Entertainment / Literature / Anglo-Saxon: (1) Historically, the term refers to a group of Teutonic tribes who invaded England in the fifth and sixth centuries following the departure of Roman legions in 410 CE. These tribes, the Angles, the Saxons, and the Jutes, came from the northern parts of Europe and gave their name (Angle-Land) to England, driving the native Celtic peoples into the farthest western and northern regions of Britain. We can also refer to the time-period of 410 CE up until about 1066 CE as the 'Anglo-Saxon' historical period in Britain. In linguistics, the term Anglo-Saxon is also used to refer to Old English, the language spoken by these tribes and the precursor of Middle English and Modern English. See Old English. (2) In colloquial usage, the term Anglo-Saxon is often used to distinguish people of 'English' ethnicity in Great Britain, Canada, and the United States--hence acronyms like 'WASP' (White Anglo-Saxon Protestant).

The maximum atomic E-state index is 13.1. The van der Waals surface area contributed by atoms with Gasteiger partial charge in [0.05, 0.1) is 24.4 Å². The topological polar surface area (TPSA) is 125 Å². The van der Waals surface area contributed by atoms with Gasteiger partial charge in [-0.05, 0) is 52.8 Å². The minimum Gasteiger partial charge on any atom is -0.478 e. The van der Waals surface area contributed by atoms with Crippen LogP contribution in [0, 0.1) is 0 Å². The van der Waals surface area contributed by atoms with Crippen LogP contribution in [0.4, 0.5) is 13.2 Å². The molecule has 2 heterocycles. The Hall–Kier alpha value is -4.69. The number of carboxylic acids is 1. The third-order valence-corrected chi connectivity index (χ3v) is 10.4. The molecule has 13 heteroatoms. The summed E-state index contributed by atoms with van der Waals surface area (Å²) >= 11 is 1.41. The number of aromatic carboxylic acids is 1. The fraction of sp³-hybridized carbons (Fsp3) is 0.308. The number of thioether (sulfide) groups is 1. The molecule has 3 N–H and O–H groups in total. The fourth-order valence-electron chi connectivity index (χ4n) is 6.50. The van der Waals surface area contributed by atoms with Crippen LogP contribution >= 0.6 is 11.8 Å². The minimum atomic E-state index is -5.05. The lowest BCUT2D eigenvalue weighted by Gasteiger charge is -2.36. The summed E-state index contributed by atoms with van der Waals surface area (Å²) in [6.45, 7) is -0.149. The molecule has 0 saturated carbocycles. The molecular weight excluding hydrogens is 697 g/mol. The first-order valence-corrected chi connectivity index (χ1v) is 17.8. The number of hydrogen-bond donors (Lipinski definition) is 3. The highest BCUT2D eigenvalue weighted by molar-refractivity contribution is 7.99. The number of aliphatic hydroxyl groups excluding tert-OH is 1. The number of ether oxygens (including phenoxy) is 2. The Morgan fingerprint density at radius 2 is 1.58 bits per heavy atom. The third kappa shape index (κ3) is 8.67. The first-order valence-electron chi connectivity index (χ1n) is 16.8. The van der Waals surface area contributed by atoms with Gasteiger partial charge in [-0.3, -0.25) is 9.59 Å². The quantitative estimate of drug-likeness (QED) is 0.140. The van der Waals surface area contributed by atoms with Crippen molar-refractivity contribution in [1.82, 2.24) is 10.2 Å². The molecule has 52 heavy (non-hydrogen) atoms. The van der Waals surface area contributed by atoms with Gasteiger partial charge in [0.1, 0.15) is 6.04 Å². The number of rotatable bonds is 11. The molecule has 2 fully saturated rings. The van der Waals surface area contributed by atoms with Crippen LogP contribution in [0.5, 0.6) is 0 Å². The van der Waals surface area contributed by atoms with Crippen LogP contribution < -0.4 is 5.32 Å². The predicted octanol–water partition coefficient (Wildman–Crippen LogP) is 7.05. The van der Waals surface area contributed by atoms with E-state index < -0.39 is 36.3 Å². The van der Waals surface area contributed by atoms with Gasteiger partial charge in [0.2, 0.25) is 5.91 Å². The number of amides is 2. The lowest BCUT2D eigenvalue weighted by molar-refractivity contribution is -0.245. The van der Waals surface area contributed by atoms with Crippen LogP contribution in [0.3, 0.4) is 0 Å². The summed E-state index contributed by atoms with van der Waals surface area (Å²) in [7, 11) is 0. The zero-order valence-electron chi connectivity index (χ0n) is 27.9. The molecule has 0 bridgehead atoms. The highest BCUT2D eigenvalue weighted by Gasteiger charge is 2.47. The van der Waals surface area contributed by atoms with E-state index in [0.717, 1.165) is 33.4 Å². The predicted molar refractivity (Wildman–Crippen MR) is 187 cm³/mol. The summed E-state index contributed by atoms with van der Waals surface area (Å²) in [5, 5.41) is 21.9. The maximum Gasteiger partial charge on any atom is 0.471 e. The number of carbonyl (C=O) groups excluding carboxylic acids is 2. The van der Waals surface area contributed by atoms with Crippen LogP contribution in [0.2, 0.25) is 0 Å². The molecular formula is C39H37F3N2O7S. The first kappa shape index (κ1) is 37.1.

Entertainment / Literature / Hlafdig: (Anglo-Saxon hlaf+dieg, 'loaf-kneader' or 'loaf-deliverer') An Anglo-Saxon wife of a warlord. The term eventually becomes modern English lady. In Beowulf, Weoltheow is the hlafdig at Heorot. Also call MORE


Entertainment / Literature / Futhorc: The runic alphabet used by the Norse and other Germanic tribes. The Anglo-Saxon letters ash, thorn, wynn, and edh (or -eth) used in early medieval England were borrowed from futhorc. MORE


Entertainment / Literature / Hlaford: (Anglo-Saxon hlaf+ord, 'loaf-leader' or 'loaf-giver,' or possibly from hlaf-weard, 'loaf-guardian,' becomes Mod. English lord) An Anglo-Saxon warrior chieftain who was served by a number of loyal warr MORE